Winter, spring, summer or fall. For faculty, staff and students, even parents of students. Confidential, informal, impartial, independent.
Meet one of the most robust campuses resources you may not know about: UC Santa Barbara’s Office of the Ombuds. Tucked inside a nondescript office on a sometimes-overlooked wing of Girvetz Hall, the ombuds team is working day in, day out, to nurture the campus community by fostering clearer communication.
That’s how Caroline Adams sees it.
“Having an ombuds is so important in a university setting — in any organization — to really help maintain community,” said Adams, campus ombuds and director of the UCSB’s Office of the Ombuds. “As we look at the generations and the technology that people are using — we’re almost losing that ability to communicate as people, and to hear. When you email or text, you’re not listening to the other person. You can’t see their body language or hear the tone in their voice. So many misunderstandings are created by technology, on top of just regular communication issues.
“I think it really helps to have a way to address these things that doesn’t just jump to formal processes, though obviously there are situations where that’s the right way to go,” she continued. “But about 90 percent of what we do here is just trying to help people communicate. And if we can be a channel to do that, that’s why we’re here.”
The campus community can learn more about those whys — as well as the whats, hows and whos — through a pair of events today, Ombuds Day. The inaugural national recognition is an effort of the American Bar Association to promote ombuds and build awareness of their work and the essential role they play.
The UCSB Office of the Ombuds will host an open house for faculty and staff from 10 a.m. to 1 p.m. in 1205K Girvetz Hall. Concurrently, from 12–1 p.m., students are invited to a workshop about roommate communication, facilitated by Assistant Ombuds Megan DeBrito, at the ONDAS Center in Kerr Hall.
“We want to get the word out about what an ombuds is and what we do, said Adams, co-chair of the Ombuds Committee within ABA’s Dispute Resolution Section, which proposed Ombuds Day. “The idea is that we’re going to create a better community, here on campus, nationwide and worldwide, with more mutual respect and more communication. I believe strongly in the concept.”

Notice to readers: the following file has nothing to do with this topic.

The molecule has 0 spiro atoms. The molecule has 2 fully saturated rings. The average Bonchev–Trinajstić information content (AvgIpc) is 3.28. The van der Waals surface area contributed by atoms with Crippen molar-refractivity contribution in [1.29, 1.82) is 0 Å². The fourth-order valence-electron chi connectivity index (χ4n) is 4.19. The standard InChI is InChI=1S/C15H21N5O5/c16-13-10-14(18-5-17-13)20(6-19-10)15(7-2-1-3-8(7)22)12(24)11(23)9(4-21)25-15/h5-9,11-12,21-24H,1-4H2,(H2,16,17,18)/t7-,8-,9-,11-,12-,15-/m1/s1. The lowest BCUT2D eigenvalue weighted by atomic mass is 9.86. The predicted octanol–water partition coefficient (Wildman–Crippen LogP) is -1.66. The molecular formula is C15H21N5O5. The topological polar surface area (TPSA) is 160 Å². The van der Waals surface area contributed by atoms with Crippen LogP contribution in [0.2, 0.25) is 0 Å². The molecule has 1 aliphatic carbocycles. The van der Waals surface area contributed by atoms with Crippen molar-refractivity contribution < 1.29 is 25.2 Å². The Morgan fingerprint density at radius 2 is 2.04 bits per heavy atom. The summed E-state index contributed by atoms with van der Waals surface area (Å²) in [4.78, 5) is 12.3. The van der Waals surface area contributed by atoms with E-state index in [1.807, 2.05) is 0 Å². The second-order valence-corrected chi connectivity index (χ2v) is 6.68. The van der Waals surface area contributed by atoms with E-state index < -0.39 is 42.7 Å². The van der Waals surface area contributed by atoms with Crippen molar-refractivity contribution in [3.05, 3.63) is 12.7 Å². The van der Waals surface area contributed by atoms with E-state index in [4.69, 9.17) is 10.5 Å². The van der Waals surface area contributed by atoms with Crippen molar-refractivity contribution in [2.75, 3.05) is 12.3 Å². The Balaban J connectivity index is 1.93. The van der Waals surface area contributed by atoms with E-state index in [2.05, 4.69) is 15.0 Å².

By official descriptors, the Office of the Ombuds provides confidential consultation services to faculty, staff, students, parents or anyone else with a campus-related concern. The ombuds therein — there are four at UC Santa Barbara — address everything from workplace issues and interpersonal conflicts to academic concerns and policy questions and more. In all things, the ombuds is dedicated to ensuring fairness throughout the university.
“We get calls from parents, from disgruntled visitors to campus — anything that is a UCSB-related issue we will handle,” Adams said. “Through the services that we offer, we’ll do anything for anyone pretty much. We will always listen to people, try to understand and give them all the information we have and try to help them make the best decision for them.”
UC Santa Barbara first opened an ombuds office in 1970 — as did many universities around the country — in response to the tumultuous late 1960s. The intent: to help ameliorate widespread student unrest, playing out in protests over the Vietnam War and the Civil Rights Movement.
Over time, the role of an ombuds has evolved into that of, as Adams calls it, “a conflict coach” and an educator in basic communication skills. They are not mandated reporters and nothing they hear is on the record, or any record. They are not advocates. They are mediators and sounding boards, lending neutral ears and objective perspectives.
“We are an essential channel as an alternative to the university’s formal reporting mechanisms,” Adams said. “We as a profession are trying to encourage more institutions to open ombuds offices, and in fact more are, all across the country, because they’re realizing that the formal channels don’t work for everyone — maybe people are afraid to come forward, or the remedies aren’t appropriate for their situation. We’re a place where people can come and talk about what’s going on, talk about whether they want to report and understand what those processes look like.
“We are not part of ‘management’ and it is not our responsibility to ‘fix’ things,” she added. “We don’t take sides. An ombuds is really defined by our standards of practice: We are impartial, informal, confidential and independent.
Added DeBrito, the assistant ombuds who works primarily with undergraduate students, “We are such a special and unique place for people to come to vent, to talk to someone about an issue, to gain some clarity. Sometimes they leave and we’re not sure what the conclusion may be, but hearing them say when they go, ‘I now see this in a different way, I know what my path is now and where to take this’ — it sounds cliché but literally just being able to help people is so satisfying.”